How Long Do Late Payments Stay on My Credit Report?
Even for those who generally pay their bills on time, unexpected financial emergencies, or even simple oversights can cause you to fall behind on your payments. Regardless, any missed payment can have a negative impact on your credit score, meaning that future lenders might view you with less favor. Luckily, late payments don’t stay on your credit report forever.
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When Does a Late Payment Get Reported?
Payments that are over 30 days late are automatically reported to the credit bureaus. Typically, when viewing your credit report, you’ll see that late payments are listed by how late they are. Typically you’ll find that creditors will report late payments in 30 day stretches, meaning you’ll see 30-days late payments, 60-days late payments, 120-days late and so on.
How Does a Late Payment Affect Your Credit Score?
Credit payments make a big impact on your credit score. Your payment history is one of the biggest indicators of your dependabilities as a borrower. Late payments can indicate to creditors that you’re unreliable at repaying your debts, making them more unlikely to give you favorable terms of credit, and they may choose not to lend to you at all.
One Late Payment vs Many
Not all late payments are created equal, however. If you have pristine credit history and no history of late payments, one 30-day late payment may not affect your scores the same as a series of late payments. However, the more recent the late payment, the more it will impact your credit scores.
In essence, this means that one recent 30-day late payment might affect your credit score, and the probability of receiving another line of credit more so than a series of late payments from several years ago.
The sooner you are able to bring your account current, the sooner your credit scores will start to recover.
How Long Do Late Payments Stay on Your Credit Report?
Late payments remain on your credit report for up to seven years. If an account is still open when those seven years are up, that particular late payment will then be removed.
If, for example, you had a 30-day delinquent payment in January 2018, the late payment would be removed in January 2025, even if you are still making payments on the original balance.
Dispute Late Payment Errors on Your Credit Report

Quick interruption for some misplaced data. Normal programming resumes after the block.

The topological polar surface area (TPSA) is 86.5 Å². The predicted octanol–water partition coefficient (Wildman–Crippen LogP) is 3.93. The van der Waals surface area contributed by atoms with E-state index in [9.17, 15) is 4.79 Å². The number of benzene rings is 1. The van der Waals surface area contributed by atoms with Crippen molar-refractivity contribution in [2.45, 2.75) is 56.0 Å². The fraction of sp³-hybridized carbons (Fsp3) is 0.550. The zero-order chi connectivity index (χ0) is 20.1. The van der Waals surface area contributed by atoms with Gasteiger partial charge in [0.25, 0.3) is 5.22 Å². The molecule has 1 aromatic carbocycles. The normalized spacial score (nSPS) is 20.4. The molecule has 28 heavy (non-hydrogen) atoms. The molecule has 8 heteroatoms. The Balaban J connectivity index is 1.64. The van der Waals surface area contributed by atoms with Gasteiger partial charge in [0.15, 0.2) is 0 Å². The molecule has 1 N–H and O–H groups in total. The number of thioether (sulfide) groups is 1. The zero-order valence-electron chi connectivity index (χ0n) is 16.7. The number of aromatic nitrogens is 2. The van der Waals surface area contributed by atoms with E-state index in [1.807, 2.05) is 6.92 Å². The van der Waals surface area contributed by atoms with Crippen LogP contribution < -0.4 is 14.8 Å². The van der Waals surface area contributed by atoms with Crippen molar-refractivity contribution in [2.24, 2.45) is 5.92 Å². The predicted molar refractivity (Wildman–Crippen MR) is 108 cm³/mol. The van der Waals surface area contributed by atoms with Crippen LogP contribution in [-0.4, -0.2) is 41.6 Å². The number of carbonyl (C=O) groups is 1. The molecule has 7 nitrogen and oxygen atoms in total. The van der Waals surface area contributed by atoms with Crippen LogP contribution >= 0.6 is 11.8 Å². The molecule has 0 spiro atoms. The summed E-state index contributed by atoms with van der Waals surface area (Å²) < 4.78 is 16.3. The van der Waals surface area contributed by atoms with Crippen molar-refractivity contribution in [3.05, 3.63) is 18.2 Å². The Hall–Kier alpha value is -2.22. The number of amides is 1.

If you find that there is an error on your credit report, there are things you can do to correct the issue. You’re also not alone, as nearly 26 percent of credit reports have at least one error.
If you find an error that you’d like to dispute, there are a number of steps you can take to rectify it. Most importantly, you’ll have to draft a letter that includes your complete name and address, identify the items in your report that are in question, clearly explain why you dispute the information you deem to be inaccurate, and request a deletion or correction from whichever credit bureaus have incorrect information.
Avoid Late Payment Penalties
It’s important to stay on top of your bills, especially given the weight that timely payments have on your overall credit score. You can avoid late penalties in a number of ways. Scheduling automatic payments and sticking to a personal budget being just a few.
Still, there are a number of financial emergencies or unforeseen circumstances that may affect your ability to make payments on time. Perhaps you’ve recently lost your job, had a medical emergency, or an unexpected expense on your car that takes precedence.
If you find yourself in a position where you are unable to make a payment, it’s advisable that you reach out to your creditor to see if there is anything to be done in order to avoid late fees, extraneous charges, or having your account sent to collections. This is especially important if you’re falling behind on your home loan payments, as the foreclosure process can have a devastating impact on your credit score and your personal life.
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This post was updated February 28, 2019. It was originally published October 30, 2018.